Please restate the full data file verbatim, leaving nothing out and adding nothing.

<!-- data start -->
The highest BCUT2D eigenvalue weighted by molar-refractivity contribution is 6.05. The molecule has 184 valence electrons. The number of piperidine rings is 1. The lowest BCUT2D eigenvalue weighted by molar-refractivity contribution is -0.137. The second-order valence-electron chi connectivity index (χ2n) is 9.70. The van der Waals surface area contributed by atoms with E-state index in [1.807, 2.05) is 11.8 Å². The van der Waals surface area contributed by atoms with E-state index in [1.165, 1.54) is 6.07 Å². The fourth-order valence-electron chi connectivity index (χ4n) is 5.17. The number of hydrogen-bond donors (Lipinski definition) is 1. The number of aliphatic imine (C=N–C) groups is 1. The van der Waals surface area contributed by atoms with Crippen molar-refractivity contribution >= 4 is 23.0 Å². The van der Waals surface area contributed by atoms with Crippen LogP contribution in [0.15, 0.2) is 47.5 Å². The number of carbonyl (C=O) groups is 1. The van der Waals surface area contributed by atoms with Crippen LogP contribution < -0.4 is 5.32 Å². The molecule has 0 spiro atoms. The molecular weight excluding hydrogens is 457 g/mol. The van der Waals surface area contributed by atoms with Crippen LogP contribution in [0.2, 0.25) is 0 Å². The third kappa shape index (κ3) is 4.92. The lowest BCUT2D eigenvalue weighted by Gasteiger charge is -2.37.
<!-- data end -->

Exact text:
The highest BCUT2D eigenvalue weighted by molar-refractivity contribution is 6.05. The molecule has 184 valence electrons. The number of piperidine rings is 1. The lowest BCUT2D eigenvalue weighted by molar-refractivity contribution is -0.137. The second-order valence-electron chi connectivity index (χ2n) is 9.70. The van der Waals surface area contributed by atoms with E-state index in [1.807, 2.05) is 11.8 Å². The van der Waals surface area contributed by atoms with E-state index in [1.165, 1.54) is 6.07 Å². The fourth-order valence-electron chi connectivity index (χ4n) is 5.17. The number of hydrogen-bond donors (Lipinski definition) is 1. The number of aliphatic imine (C=N–C) groups is 1. The van der Waals surface area contributed by atoms with Crippen molar-refractivity contribution >= 4 is 23.0 Å². The van der Waals surface area contributed by atoms with Crippen LogP contribution in [0.15, 0.2) is 47.5 Å². The number of carbonyl (C=O) groups is 1. The van der Waals surface area contributed by atoms with Crippen LogP contribution < -0.4 is 5.32 Å². The molecule has 0 spiro atoms. The molecular weight excluding hydrogens is 457 g/mol. The van der Waals surface area contributed by atoms with Crippen LogP contribution in [0.2, 0.25) is 0 Å². The third kappa shape index (κ3) is 4.92. The lowest BCUT2D eigenvalue weighted by Gasteiger charge is -2.37.